Police Accountability Factsheets

Understanding Through Comparison

Have you ever wondered how many police officers are employed in your community? Have you ever wondered what those officers are spending their time doing? Or, maybe you are a police officer and you wonder if your experience would be different if you worked in a different town. Maybe you wonder how different policing in your community is now than it was fifteen or twenty years ago. What has changed? What’s stayed the same?

Fact Sheets on Over 250 Law Enforcement Agencies

Civilytics’ Police Fact Sheet provides an overview of policing data for each of more than 200 cities and 70 counties nationwide. Each fact sheet includes:

  • An executive summary reviewing the data points that stand out the most for that community
  • An analysis of the size of police departments in a community — including suburban and nearby police departments
  • A comparison of the arrest behavior of the largest police department in the community to all of its neighbors, broken out by the offense leading to the arrest
  • A focus on disproportionality in arrest rates between black and white individuals
  • A look at long-term trends in who is arrested, including trends for adults and juveniles as well as black and white individuals

The fact sheets use the most recent comprehensive national data on police departments, the FBI’s Uniform Crime Report (UCR). We have an overview of the strengths and weaknesses of this data source on our blog. When the FBI releases updated arrest data from 2017 and 2018, the fact sheets will be updated.

Join the Conversation about Measuring Policing

Creating measures of performance for any government service is hard. On our blog we’ve covered the challenges of data availability. We’ve reviewed lessons from education performance measurement that should be applied to policing. We’ve talked about the issues of legitimacy and inclusiveness in creating performance measures for the public. And, we’ve looked at why local performance measures are so important to reviving our democracy.

All of that is to say — these fact sheets are a first step. They provide communities with useful high-level information to set expectations and motivate further conversation. And, they have been used that way already to help inform deliberation about policing:

  • In Atlanta, community members used the fact sheet to put the size of the police force in context during city budget discussions
  • In Columbus, the fact sheet gave additional evidence in support of community members’ concerns about how the department spent resources on arrests
  • A fact sheet on Prince George’s County in Maryland gave community members an overview of all the law enforcement agencies in the area

Fact Sheet Examples

Law Enforcement Agencies by Officers per Capita in Durham, NC

One of the hardest aspects of law enforcement to understand is the number of unique law enforcement agencies operating in a metro area and the varying sizes of those agencies. The fact sheets list all of the metropolitan police forces operating in a community and the number of officers they employ. Here is an example from Durham, NC:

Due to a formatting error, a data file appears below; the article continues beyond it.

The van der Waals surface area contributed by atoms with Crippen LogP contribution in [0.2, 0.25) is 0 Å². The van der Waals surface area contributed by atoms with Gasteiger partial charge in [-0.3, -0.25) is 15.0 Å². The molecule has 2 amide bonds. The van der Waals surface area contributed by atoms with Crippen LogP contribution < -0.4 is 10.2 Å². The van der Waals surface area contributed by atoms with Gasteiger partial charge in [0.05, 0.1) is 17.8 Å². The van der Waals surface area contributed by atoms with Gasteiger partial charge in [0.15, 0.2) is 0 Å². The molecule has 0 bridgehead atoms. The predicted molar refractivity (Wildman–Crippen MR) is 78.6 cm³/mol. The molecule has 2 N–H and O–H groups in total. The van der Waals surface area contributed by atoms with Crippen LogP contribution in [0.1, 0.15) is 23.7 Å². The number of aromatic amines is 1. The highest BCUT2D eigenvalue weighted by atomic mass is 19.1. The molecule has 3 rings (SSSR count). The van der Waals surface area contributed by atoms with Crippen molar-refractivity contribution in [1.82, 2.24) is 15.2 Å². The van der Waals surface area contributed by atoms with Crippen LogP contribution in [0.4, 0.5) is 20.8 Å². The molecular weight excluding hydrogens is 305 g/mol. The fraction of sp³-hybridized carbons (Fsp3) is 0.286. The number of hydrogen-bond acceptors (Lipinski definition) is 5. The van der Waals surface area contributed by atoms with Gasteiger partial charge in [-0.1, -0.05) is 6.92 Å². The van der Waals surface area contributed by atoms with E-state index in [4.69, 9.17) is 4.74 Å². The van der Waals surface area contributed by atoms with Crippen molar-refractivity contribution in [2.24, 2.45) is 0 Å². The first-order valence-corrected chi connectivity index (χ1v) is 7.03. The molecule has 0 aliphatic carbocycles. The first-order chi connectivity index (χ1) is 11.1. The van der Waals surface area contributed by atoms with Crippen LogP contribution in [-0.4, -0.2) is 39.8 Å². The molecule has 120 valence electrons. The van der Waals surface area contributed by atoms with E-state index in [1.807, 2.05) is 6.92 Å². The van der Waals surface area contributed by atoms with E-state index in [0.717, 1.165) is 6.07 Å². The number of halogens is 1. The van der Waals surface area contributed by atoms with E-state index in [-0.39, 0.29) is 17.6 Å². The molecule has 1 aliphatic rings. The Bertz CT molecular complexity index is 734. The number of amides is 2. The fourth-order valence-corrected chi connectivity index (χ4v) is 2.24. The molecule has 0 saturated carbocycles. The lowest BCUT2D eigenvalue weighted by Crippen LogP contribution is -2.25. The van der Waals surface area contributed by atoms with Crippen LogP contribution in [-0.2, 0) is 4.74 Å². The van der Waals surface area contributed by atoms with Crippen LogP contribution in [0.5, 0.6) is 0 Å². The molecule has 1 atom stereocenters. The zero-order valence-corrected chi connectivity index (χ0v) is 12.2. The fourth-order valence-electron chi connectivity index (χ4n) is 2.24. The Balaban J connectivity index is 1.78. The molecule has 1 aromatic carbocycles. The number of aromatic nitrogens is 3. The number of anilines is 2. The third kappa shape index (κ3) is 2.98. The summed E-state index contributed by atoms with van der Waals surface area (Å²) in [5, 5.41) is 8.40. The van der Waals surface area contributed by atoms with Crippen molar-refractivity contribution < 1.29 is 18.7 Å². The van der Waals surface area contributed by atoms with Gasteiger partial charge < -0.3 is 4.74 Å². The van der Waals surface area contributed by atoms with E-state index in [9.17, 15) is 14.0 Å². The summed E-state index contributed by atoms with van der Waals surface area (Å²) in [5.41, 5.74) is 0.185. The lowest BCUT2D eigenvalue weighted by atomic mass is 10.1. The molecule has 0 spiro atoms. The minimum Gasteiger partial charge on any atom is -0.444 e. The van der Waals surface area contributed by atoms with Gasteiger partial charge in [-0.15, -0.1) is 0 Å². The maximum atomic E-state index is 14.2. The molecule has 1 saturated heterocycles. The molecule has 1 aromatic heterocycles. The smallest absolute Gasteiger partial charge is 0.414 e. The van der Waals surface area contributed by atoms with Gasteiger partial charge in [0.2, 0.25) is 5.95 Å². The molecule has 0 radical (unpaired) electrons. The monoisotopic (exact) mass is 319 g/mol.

Law Enforcement Agencies by Officers per Capita in Metro Atlanta

Community members can add their own context to police department size data when it is placed on a map of the metropolitan area. A map allows people to imagine the police jurisdictions they pass through as they go about their lives – buying groceries, commuting to work, going home from school. This example from Atlanta shows large regional differences across the metro area.

Law Enforcement Agency Size in Metro Atlanta, 2016

Violent Crime Arrest Rates in and around Mobile, AL

The fact sheet uses bullet charts to give an overview of the arrest rates for various offenses across an entire metro area. Bullet charts are included to pack a lot of dense opportunities for comparison into a small amount of space. For users interested in digging into the data, they provide many possible frames of reference to understand arrest rates. For those who do not want to study a chart, the major conclusions from each chart are listed in both the Executive Summary and text above the chart.

An interpretation guide is given alongside the bullet chart:

This chart compares the arrest rates by race and offense type in Mobile, AL to national and regional averages. The black bar shows the arrest rate for Cedar Rapids. The longer light colored bar shows the 95\(^{th}\) percentile of arrest rates nationally for that offense for each racial group. The darker shaded bar inside it shows the median national arrest rate. For comparison, the bright red segment on the bar shows the expected arrest rate for Cedar Rapids if its arrests for that crime followed the average of its neighbors. Finally, each neighboring police department is shown as a green circle. An inset is provided for detail on the rarest violent crime categories.

Violent crime arrest rates in Mobile, AL 2016

Get Your Factsheet Today

We are working to make all the fact sheets publicly available and easy to find. In the meantime, if you would like a fact sheet for your city, town, or county — let us know where you’re located using our contact form. We’ll work on sending you one right away.

And, if you use our fact sheet, we are committed to collaboration and would love feedback on how we can improve this tool for use by people like you.